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Hooters & Polluters As I write this, Congress is locked in debate over an omnibus energy bill that purports to create outlines for a national energy policy for the 21st century.Two things need to be said about this measure: 1. America desperately needs a coherent, responsible energy policy. 2.This ain’t it. The energy bill is a hodgepodge of industry subsidies, tax incentives, and deregulation. Its 1,100 pages introduce more than $25 billion in new tax breaks and another $72 billion in new spending. The bill was written, then debated, largely in secret. Once details of its contents became public, observers from both the left and the right began criticizing the billions of dollars in “earmarks” (pork-barrel projects that have little to do with energy policy) that it contains. Sen. John McCain (R-Ariz.) calls it the “no lobbyists left behind act.” Others have called it the “Hooters and Polluters” bill—a reference to one particularly egre-


gious piece of pork that would fund a new shopping center,including a Hooters restaurant, in Shreveport, La. Pork draws the ire of deficit hawks because of its wastefulness, but the main problem with such “earmarks” is that they entice lawmakers to support otherwise unworthy legislation. And this energy bill is unworthy legislation. The measure’s major thrust provides tax breaks and incentives aimed at increasing domestic energy production from oil, coal, and natural gas. This might have made sense if lawmakers were crafting an energy policy for the mid-20th century, but it makes little sense now, provides little guidance, and does little to prepare us for the impending hard choices we will be forced to face in the coming decades. Many petroleum experts predict that global oil production will peak within the next decade. Most of you reading this will outlive the age of oil. The energy bill fails to account for this and fails to prepare for a future that will be different from the past. Long-term thinking is not this Congress’ forte (for proof of that, reference the current, recordbreaking deficit). An energy bill that considered the needs of future generations would put more emphasis on the cheapest, most readily available current source of energy: conservation.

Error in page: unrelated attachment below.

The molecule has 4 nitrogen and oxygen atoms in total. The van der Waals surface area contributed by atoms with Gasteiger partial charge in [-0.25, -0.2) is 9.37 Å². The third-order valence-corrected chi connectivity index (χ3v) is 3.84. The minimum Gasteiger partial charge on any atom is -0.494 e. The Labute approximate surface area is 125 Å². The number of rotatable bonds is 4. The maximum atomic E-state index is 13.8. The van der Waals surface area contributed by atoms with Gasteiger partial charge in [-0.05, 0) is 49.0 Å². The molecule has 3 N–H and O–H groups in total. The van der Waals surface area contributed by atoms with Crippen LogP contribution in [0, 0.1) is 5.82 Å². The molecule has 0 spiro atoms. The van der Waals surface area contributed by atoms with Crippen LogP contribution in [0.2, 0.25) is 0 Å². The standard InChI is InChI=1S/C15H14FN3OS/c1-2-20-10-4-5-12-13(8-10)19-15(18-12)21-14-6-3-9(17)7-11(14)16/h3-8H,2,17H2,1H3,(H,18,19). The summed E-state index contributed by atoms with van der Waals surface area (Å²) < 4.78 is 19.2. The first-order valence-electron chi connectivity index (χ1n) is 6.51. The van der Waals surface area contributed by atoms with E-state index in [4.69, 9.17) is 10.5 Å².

The good news—of a sort—is that we have become so wasteful in our energy use that conservation need not involve sacrifice. America wastes more energy in a given year than most countries use. Recovering that wasted energy through conservation and increased efficiency would mean substantial savings for individual Americans as well as for the country as a whole. Consider, for example, the fuel efficiency of our vast fleet of cars, trucks, and SUVs.The Model T Ford averaged 25 miles per gallon. Today, the average for Ford’s fleet of vehicles is 22 miles per gallon.That’s not progress.The Sierra Club estimates that, employing technologies that already exist, the fuel efficiency of America’s entire fleet could be improved to 40 miles per gallon within 10 years.That would save about 4 million barrels of oil every day—more than we’re currently importing from the Persian Gulf. The National Resources Defense Council recommends requiring that replacement tires be as fuel-efficient as the original tires on new vehicles, and it estimates that this would save about 5.4 billion barrels of oil over the next 50 years. When combined with overall fuel-efficiency improvements in automobiles, this would give the average